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Alok Vaid-Menon: Beyond the Binary

Alok Vaid-Menon is a nonbinary performer, artist, and designer. They travel the world telling stories, sharing their art and fashion, and advocating for joy.

This podcast is a production of Rebel Girls. It’s based on the book series Good Night Stories for Rebel Girls. This story was produced by Haley Dapkus with sound design and mixing by Mumble Media. It was written by Alexis Stratton and edited by Abby Sher. Fact-checking by Joe Rhatigan with sensitivity read by Schuyler Swenson. Narration by Anjali Kunapaneni. Joy Smith was our executive producer. Original theme music was composed and performed by Elettra Bargiacchi. Thank you to the whole Rebel Girls team who make this podcast possible. Stay rebel!


Once upon a time, in a small town in Texas, a young child named Alok Vaid-Menon was rifling through their mother’s closet, looking for something exciting to wear. 

Every month, Alok’s tight-knit Indian community gathered to have a potluck. Alok loved an excuse to dress up in their mom or sister’s clothes and perform! Alok had big dreams of being a fashion designer when they grew up.  

On this night, Alok decided to drape themself in a long bathroom towel and wear it like an elegant gown. Then Alok strode into the living room, and danced for their family and friends. They felt the lively Bollywood music pulsing in their skin, filling them with a dazzling glow. Everyone cheered and sang along. Alok felt so bright and alive. They just wanted to share this joy with the world.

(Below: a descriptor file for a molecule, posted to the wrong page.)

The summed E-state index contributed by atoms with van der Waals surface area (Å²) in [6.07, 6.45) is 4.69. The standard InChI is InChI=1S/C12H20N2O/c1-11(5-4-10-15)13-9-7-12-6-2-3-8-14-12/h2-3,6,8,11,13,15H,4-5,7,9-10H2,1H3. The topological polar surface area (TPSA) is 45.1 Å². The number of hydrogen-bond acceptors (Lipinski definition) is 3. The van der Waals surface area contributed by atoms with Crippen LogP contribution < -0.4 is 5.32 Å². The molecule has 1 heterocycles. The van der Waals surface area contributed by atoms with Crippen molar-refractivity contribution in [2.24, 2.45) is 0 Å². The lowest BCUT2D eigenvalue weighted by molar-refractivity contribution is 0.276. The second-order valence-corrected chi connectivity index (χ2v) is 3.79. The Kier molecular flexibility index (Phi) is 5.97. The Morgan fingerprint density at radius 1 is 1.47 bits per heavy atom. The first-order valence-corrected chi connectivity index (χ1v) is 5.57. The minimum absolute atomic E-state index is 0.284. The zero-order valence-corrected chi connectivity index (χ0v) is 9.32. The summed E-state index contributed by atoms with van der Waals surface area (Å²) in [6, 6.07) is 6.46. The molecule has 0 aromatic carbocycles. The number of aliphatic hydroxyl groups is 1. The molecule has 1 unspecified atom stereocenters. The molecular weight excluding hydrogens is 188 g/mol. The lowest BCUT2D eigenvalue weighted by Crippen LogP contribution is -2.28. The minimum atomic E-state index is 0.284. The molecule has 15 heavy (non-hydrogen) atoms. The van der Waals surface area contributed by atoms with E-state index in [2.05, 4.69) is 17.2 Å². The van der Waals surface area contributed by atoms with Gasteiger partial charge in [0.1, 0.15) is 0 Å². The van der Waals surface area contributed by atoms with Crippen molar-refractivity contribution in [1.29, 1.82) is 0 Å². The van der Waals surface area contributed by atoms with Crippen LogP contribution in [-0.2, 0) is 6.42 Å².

I’m Anjali Kunapaneni. And this is Goodnight Stories for Rebel Girls.

A fairy tale podcast about the real-life rebels who inspire us. 

On this episode, Alok Vaid-Menon: poet and performer, daring fashionista, and joyful advocate for gender liberation.

When Alok was in first grade, they heard some great news. Their school was hosting a talent show!

When the big day came, Alok stepped confidently onto the stage. Their song kicked on, and they spun, leapt, twirled, and somersaulted! They felt so free dancing up there. 

But when the song ended, instead of the applause Alok usually got from their family and friends, they heard something terrible: laughter.

The auditorium was full of people who were laughing at them.

Alok’s cheeks burned. Their eyes stung with tears. How could something that once gave Alok so much hope and joy now cause so much shame? After they left the stage, their classmates all said the same thing – boys don’t do that.

See, when Alok was born, the doctors said Alok was a boy. But Alok… didn’t feel like a boy. They didn’t feel like a girl either. They were just – Alok! Gender identity is about more than what a person looks like on the outside. It’s about how a person feels they are on the inside. And sometimes how a person sees themselves is different from how adults, parents, or even doctors might see them.

When kids made fun of Alok’s brown skin or teased them for going to a Hindu temple instead of a Christian church, Alok’s family was there for support. They understood racism, and could stand together as a community. 

But when Alok got bullied about their gender identity, they didn’t have anyone that understood. There was no where they could exist and be totally Alok.

After Alok kept on getting teased about their bright, fabulous clothes, they started wearing dark cargo shorts and simple sweaters. Instead of dancing on stage, Alok became quiet and studious. They didn’t share their feelings with anyone – except their journals.